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Publication numberUS5482055 A
Publication typeGrant
Application numberUS 08/146,870
Publication dateJan 9, 1996
Filing dateNov 1, 1993
Priority dateNov 1, 1993
Fee statusPaid
Publication number08146870, 146870, US 5482055 A, US 5482055A, US-A-5482055, US5482055 A, US5482055A
InventorsGail K. Smith
Original AssigneeThe Trustees Of The University Of Pennsylvania
Export CitationBiBTeX, EndNote, RefMan
External Links: USPTO, USPTO Assignment, Espacenet
Method for assessing canine hip dysplasia
US 5482055 A
Abstract
A method for determining the hip joint laxity of a dog includes the steps of positioning the hip joints of the dog, in a coordinate system having three degrees of freedom, a first degree of freedom for flexion and extension of the hip joint, a second degree of freedom for adduction and abduction of the hip joint, and a third degree of freedom for internal and external rotation of the hip joint, where a neutral position is defined as positioning of an axis of the femur perpendicular to a plane defined by both ischiatic tuberosities and both cranial dorsal iliac spines and where both femoral condyles are perpendicular to the long axis of the pelvis, between 10 degrees of flexion and 30 degrees of extension, between about 10 and about 30 degrees of abduction, and from about zero degrees of rotation to about 10 degrees of external rotation; applying a lateral outward force on the femoral head, the magnitude of the force being sufficient to cause the hip to enter a high stiffness region and, while maintaining the lateral outward force on the femoral head, obtaining a radiographic image of the hip.
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Claims(9)
What is claimed is:
1. A method for determining whether a dog between about 16 weeks and two years in age will develop canine hip dysplasia, comprising the steps of:
(a) positioning the hip joints of the dog, in a coordinate system having three degrees of freedom, a first degree of freedom for flexion and extension of the hip joint, a second degree of freedom for adduction and abduction of the hip joint, and a third degree of freedom for internal and external rotation of the hip joint, where a neutral position is defined as positioning of an axis of the femur perpendicular to a plane defined by both ischiatic tuberosities and both cranial dorsal iliac spines and where both femoral condyles are perpendicular to the long axis of the pelvis, between about 10 degrees of flexion and 30 degrees of extension, between about 10 and about 30 degrees of abduction, and from about zero degrees of rotation to about 10 degrees of external rotation;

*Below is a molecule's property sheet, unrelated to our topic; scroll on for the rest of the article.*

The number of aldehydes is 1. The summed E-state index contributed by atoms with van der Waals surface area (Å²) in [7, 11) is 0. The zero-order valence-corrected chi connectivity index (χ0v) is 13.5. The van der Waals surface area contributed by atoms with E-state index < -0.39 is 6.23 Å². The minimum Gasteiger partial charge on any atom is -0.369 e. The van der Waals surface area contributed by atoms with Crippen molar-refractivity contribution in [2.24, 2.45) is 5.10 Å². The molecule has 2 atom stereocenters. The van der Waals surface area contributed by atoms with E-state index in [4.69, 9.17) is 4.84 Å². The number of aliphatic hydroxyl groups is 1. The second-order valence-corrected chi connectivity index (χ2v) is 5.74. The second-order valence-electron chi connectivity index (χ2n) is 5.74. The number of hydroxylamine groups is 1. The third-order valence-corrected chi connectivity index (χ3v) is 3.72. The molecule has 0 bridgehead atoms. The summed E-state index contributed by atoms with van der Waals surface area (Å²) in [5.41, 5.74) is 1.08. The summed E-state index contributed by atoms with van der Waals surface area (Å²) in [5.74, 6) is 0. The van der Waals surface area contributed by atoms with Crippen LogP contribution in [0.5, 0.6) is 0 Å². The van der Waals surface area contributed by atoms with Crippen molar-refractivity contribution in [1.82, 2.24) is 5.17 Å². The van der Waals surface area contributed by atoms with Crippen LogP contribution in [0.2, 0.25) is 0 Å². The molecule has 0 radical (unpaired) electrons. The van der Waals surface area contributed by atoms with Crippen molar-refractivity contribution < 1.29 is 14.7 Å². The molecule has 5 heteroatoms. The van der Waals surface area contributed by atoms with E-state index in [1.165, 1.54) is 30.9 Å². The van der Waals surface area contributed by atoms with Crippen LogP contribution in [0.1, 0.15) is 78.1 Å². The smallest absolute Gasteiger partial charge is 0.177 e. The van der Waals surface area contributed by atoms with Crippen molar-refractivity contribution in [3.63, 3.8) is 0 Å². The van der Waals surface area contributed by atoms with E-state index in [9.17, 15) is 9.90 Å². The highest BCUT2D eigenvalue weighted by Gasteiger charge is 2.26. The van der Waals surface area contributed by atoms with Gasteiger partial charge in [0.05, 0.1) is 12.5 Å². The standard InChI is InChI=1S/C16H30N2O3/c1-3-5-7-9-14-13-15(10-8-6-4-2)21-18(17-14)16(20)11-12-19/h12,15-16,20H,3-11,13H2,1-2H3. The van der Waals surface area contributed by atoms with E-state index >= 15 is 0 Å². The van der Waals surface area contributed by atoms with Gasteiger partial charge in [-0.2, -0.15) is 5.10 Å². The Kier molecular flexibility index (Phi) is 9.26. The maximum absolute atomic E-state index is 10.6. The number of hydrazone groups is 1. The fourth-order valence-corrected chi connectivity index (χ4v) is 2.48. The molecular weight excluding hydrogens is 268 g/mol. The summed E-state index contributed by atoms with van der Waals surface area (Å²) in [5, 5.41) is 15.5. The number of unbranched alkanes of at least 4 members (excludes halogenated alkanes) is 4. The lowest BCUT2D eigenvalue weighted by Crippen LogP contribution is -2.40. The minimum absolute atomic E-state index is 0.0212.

(b) simultaneously with said step (a), applying a substantially lateral outward force to each femoral head of the dog, the magnitude of said force being sufficient to reach a high stiffness region of the hip;
(c) while continuing to apply force as in said step (b), obtaining a radiographic image of the hip;
(d) determining the displacement between the center of the acetabulum and the center of the femoral head relative to a reference corrected for image magnification and size of the dog, to obtain a normalized displacement; and
(e) if the normalized displacement is less than a selected lower threshold, determining that the dog has a very low probability of developing canine hip dysplasia, and if the normalized displacement is greater than a selected upper threshold, determining that the dog has a high probability of developing canine hip dysplasia.
2. The method of claim 1, wherein the force applied in said step (b) is not so large as to cause synovial fluid cavitation in the hip joint.
3. The method of claim 1, wherein said hip joint position is about 10 degrees externally rotated, in about 10 degrees of extension and about 20 degrees of abduction.
4. The method of claim 1, wherein said step of applying the force on the femoral heads comprises applying an inward force near the knee and rotating each femur about a point intermediate the femoral head and the knee.
5. The method of claim 1, wherein said step (d) comprises the step of determining the radius of the femoral head and the distance between the centers of the femoral head and of the acetabulum, on the radiographic image obtained in said step (c), and dividing the distance between the centers by the radius of the femoral head, to obtain the normalized displacement.
6. A method of determining the hip joint laxity of a dog, comprising the steps of:
(a) positioning the hip joints of the dog, in a coordinate system having three degrees of freedom, a first degree of freedom for flexion and extension of the hip joint, a second degree of freedom for adduction and abduction of the hip joint, and a third degree of freedom for internal and external rotation of the hip joint, where a neutral position is defined as positioning of an axis of the femur perpendicular to a plane defined by both ischiatic tuberosities and both cranial dorsal iliac spines and where both femoral condyles are perpendicular to the long axis of the pelvis, between about 10 degrees of flexion and 30 degrees of extension, between about 10 and about 30 degrees of abduction, and from about zero degrees of rotation to about 10 degrees of external rotation;
(b) applying a lateral outward force on the femoral head, the magnitude of said force being sufficient to cause the hip to enter a high stiffness region; and
(c) while maintaining the force applied in said step (b), obtaining a radiographic image of the hip.
7. The method of claim 6, wherein the force applied in said step (b) is not so large as to cause synovial fluid cavitation in the hip joint.
8. The method of claim 6, wherein said hip joint position is about 10 degrees externally rotated, in about 10 degrees of extension and about 20 degrees of abduction.